In a nutshell, it's cognitive behaviour therapy. I've already written briefly about that subject and recommended a book about it but it's worth writing about again.

Cognitive behaviour is simply "thinking therapy". All the thoughts we have floating around our heads influence how we see the world. Instead of just letting those negative thoughts float around, we have to corral them, examine them, and "build a case against them". We have to think about what those negative thoughts mean to us and the people around us.

Some of us scoffed when a recent study came out about how positive events can have a positive influence on those of us with MS and depression. We (including myself) all said, "Well, d'uh!" because we know that instinctively. Just like all of us knew that stress can have a negative impact on our disease. But we actually need these types of studies to support continued research into MS and depression. We "know" that positivity can have a positive effect on our minds. The bigger questions are why? and how?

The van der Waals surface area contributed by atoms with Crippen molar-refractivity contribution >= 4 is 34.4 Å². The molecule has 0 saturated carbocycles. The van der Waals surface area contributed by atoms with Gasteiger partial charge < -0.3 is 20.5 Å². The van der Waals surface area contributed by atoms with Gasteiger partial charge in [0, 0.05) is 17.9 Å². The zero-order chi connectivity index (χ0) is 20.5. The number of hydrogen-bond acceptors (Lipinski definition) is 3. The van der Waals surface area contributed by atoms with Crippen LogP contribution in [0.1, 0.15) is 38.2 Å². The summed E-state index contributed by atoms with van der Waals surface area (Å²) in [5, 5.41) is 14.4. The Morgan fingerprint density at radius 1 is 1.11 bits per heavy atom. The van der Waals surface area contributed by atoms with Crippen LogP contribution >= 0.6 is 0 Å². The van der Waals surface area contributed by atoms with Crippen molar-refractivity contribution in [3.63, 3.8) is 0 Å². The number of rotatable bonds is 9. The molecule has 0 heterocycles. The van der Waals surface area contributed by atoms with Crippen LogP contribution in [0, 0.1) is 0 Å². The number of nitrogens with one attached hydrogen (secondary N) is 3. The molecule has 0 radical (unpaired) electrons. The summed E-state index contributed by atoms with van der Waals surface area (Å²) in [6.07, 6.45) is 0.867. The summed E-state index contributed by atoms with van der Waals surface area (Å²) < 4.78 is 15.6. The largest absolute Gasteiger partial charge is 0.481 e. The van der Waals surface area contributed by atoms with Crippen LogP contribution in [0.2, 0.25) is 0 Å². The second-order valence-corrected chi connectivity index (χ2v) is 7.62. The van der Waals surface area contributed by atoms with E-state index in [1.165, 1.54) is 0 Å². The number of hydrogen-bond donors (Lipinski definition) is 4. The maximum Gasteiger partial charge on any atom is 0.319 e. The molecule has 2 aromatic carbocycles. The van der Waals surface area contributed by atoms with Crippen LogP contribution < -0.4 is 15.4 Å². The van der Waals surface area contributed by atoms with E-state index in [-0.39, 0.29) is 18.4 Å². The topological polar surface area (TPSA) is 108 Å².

In the human brain it is believed that we have "mirror neurons". These are neurons that fire in the corresponding part of our brain when we observe someone else's behaviour or emotions. This is a very young theory about the mind and a lot of research is being done in this field right now. However, it makes a lot of sense to me. If you see someone else feeling sad, you feel sadness for them. When you see someone laughing, you feel happy and perhaps even laugh with them. Why? You feel these things because the right neurons are firing in your brain, telling you that sadness or happiness is appropriate. When we pin down these "mirror neurons", I believe a whole new method of treating depression will open up.

Many people are disabled by their thoughts rather than by MS. I have met a number of physically disabled people in the past 10 years who I honestly can't think of as disabled. Some are blind or are in a wheelchair because of MS or are struggling with ALS, but I don't think of them as disabled because they don't exhibit the physical side of their disability with their actions or their thoughts. They continue to participate in life as best they are able to. Those are positive thinkers.